Harvest time is here and, with it, good old fashioned harvest beers are on tap throughout town. Pumpkin beers and Oktoberfest lagers are well-known fall styles, but let us not forget about the lesser-known wet hop ale. Here in Flagstaff, local breweries are cooking up some fun styles to prepare us for fall and winter.
Wanderlust Brewing Company will be celebrating its seventh year in beer on Oct. 12. For its anniversary, brewers are creating a Doppelbock which will be rested on maple wood and released both in bottles and on tap. Westbound Vagabond will be making its yearly debut and this year’s iteration will highlight Amarillo and Galaxy hops for a fruity finish. If fruit is your thing, keep an eye out for the Blackberry Sour “Banjo Bill,” a kettle-soured ale with blackberry puree.
Historic Brewing Company is set to release a special pumpkin spice version of its popular Piehole Porter, Pumpkin Piehole. Continuing with the harvest theme, Historic has brewed Mission to Marzen. A German-style lager with rich, bready malt tones is balanced by the perfect amount of hops to make this beer easy to drink. If you are keeping up with the brewery’s Grand Canyon Conservatory collaborations, you should be happy to know Hermit Trail Hoppy Amber is on its way to a tap handle near you.
Lumberyard Brewing Company has also released an Oktoberfest style that you can find on tap and in cans, and a special Arizona style of harvest ale will be served at the brewery, 5 S. San Francisco St., on Tuesday, Oct. 15. This month also welcomes a prickly pear ale in a firkin. Now, this word may seem made up, but it is a traditional style of serving vessel that looks like an old barrel and is tapped and served on their bar top. This pink ale is being served throughout October for Breast Cancer Awareness Month.
Across the tracks, Flagstaff Brewing Company is working on three German-style beers for fall. A traditional Marzen is on the schedule, but taking things a bit outside of tradition, their experts are also brewing up a bock and a Dunkelweizen, both German beers but with radically different flavor profiles. A bock is a flavorful lager with a deep, rich bready character that finishes smooth and clean while a Dunkelweizen is a dark German wheat beer with dark bready characters and a hint of banana and clove courtesy of its expressive yeast.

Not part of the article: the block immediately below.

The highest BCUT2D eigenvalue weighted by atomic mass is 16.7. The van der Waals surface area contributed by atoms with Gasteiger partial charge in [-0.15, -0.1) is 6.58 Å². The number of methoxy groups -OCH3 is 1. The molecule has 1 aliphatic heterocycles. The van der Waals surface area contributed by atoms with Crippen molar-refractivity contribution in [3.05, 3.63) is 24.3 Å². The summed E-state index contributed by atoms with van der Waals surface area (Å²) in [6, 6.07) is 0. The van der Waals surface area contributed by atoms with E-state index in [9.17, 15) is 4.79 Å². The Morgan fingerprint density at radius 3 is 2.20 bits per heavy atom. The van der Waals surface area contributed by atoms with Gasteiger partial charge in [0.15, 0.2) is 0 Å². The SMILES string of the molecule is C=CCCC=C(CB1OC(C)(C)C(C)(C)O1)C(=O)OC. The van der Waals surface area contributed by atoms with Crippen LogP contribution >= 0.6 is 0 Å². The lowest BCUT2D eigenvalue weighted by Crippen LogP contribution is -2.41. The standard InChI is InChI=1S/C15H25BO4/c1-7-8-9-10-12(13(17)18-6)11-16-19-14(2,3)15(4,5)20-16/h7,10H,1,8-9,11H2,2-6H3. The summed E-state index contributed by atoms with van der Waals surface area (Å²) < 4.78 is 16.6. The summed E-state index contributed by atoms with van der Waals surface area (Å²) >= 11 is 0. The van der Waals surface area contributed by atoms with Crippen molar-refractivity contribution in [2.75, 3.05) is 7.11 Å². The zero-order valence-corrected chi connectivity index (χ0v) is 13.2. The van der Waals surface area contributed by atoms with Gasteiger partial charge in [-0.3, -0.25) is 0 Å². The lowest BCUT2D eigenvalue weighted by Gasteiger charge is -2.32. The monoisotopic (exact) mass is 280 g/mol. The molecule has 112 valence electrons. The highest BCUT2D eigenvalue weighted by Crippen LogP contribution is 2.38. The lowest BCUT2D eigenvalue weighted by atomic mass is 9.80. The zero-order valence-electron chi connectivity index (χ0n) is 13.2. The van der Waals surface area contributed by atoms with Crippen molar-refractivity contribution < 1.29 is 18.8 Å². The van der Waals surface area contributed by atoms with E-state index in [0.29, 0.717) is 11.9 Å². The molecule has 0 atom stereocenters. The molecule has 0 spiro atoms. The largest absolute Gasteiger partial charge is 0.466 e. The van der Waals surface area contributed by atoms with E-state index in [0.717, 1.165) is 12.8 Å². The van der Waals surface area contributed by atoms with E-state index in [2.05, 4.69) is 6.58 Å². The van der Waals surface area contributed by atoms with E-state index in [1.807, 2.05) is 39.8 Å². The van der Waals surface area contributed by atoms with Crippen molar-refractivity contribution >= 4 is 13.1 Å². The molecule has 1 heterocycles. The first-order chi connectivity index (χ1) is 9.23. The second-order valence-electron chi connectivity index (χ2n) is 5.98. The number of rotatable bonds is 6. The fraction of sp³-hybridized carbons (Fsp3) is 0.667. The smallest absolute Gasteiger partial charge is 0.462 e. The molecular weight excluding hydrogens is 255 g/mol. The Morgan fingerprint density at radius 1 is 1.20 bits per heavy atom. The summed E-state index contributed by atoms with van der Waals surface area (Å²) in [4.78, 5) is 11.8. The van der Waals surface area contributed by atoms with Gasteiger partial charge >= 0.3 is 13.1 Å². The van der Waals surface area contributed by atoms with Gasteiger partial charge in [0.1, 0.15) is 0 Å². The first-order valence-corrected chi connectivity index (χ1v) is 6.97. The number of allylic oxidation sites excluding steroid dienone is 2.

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Speaking of expressive, the brewers over at Dark Sky Brewing Company will be expressing their love of hops by brewing up a fresh hop IPA using Amarillo hops. What is a fresh hop IPA? Well, before most hops are used in the brewing process they are kiln dried and pelletized. This process inevitably causes some of the more delicate aromatic oils to be released, never to be smelled again. With a fresh hop (also called wet hop) beer, the hops are picked and immediately shipped to a brewery to go straight into the kettle. The shorter time between picking and brewing—48 hours or less—allows the more delicate characters to stay in the finished beer. If you have the opportunity to try a fresh/wet hop beer, you won't be disappointed.
Beaver Street Brewing Company has one of my favorite fall-style ales on tap year-round, but drinking an award-winning R&R stout during the cooler months can't be beat. Among Beaver Street’s wonderful collection of beers will soon be the controversial hazy IPA. Loved by many, hated by some and often misunderstood, the hazy IPA is a hop-forward ale that aims toward more hop flavor and a round mouthfeel rather than enamel stripping bitterness. These styles drink best when fresh, so stop by mid-October and see what one of Flagstaff’s first breweries has whipped up.
Mother Road Brewing Company will also be brewing its take on a hazy IPA. This hazy hop fest is brewed as part of a fundraiser for the National Pediatric Cancer Foundation. One brewery from each state has been selected to brew a similar recipe, and all of the proceeds from sales will be donated to the NPCF. Loral, Centennial and Simcoe hops should bring this beer a floral, fruit-forward character with some pine and citrus notes in the background. Mother Road Brewing has also brewed up a fresh/wet hop IPA with hops from a small Colorado hop farm. At the time of printing, this beer has already been released but there should be some kegs remaining if you get there quickly.
Although not specifically a fall brew, fans of Mother Road’s Tower Station can stop by High Altitude Home Brew Supply and Bottle Shop, 2710 N. Steves Boulevard, to check out the special release of extra dry-hopped Tower Station brewed exclusively for our grand opening. A limited supply of these cans are available, so get them before they are gone forever.